This album belongs to Sublime Frequencies' "street folk" recordings. Zhang Jian walked the streets of Lhasa, ZhaDa and Shigatse (Tibet) in August 2003, microphone in hand, accompanied by BBC Chinese correspondent Steve Barker and Christiaan Virant. Local folks greeted the travelers with songs, heard here interspersed with field recordings. The erhu (an upright Chinese violin) and the san xian (a three-string guitar) provide the main instrumentation throughout, mostly accompanying singers, but also occasionally as solo instruments. The most memorable tracks are those documenting a father-and-son duet -- the boy is only a three-year-old but sounds very confident about what he sings about and why he does so, even if his lyrics don't always match his father's. Their melody, reprised by other singers later on the album, becomes a leitmotiv of sorts and a representation of peace and happiness in a region of the world where both are desperately needed. Most of the songs are surprisingly well-recorded -- Zhang Jian recruited musicians and organized a little recording session in a quiet spot to record them properly, which has yielded some strong performances. Considering the resources available, there could have been a lot more of those wonderful songs in place of the long field recordings rounding up the CD. Then again, the latter also contribute to a different representation of the Tibetan way of life. "Bian Jing" immortalizes monks arguing noisily as part of a temple activity (just to show their life is not all about mantric drones and prayers). And the long closing "Peace on Top of the World" captures a man singing softly in the early morning, among countless birds and the busy quietness of the Tibetan plateaux. Streets of Lhasa may lack a little bite compared to Sublime Frequencies' average output, but the quality of the recordings makes up for it.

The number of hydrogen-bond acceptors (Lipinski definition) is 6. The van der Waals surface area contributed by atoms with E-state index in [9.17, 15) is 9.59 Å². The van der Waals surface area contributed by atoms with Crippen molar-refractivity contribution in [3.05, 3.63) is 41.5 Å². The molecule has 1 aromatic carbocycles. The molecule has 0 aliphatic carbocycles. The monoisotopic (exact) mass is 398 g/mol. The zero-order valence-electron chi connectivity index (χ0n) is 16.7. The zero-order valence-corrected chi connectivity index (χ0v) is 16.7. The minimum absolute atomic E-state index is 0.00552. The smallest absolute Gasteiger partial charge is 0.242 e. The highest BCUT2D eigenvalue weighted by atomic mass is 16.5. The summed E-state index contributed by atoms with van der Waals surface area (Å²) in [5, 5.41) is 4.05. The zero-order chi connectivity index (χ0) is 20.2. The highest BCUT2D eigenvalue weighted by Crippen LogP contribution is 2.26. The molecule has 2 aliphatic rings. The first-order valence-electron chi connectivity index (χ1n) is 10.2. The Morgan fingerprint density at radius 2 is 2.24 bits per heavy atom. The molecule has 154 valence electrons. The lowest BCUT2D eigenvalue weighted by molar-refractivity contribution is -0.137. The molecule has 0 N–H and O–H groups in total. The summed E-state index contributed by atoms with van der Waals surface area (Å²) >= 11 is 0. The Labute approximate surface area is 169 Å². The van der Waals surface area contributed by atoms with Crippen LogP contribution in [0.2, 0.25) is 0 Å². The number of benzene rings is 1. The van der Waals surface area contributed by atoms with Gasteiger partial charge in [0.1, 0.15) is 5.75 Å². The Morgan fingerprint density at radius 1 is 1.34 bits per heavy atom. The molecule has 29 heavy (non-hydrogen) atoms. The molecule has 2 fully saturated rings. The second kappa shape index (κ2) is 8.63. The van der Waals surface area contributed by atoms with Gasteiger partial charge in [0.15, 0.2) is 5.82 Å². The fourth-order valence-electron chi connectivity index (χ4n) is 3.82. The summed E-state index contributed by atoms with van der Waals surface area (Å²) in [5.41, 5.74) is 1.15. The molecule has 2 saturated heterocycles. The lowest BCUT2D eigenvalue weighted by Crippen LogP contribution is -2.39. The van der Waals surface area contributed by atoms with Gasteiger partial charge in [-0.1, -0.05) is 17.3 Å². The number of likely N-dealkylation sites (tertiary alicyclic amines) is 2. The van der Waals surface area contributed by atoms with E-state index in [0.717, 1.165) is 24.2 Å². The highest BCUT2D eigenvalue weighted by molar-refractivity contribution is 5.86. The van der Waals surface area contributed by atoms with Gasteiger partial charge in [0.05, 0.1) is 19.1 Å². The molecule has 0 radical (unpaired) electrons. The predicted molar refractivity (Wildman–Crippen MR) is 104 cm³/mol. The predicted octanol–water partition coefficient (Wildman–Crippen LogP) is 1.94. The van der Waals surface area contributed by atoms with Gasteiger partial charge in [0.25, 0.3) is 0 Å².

AllMusic Review by François Couture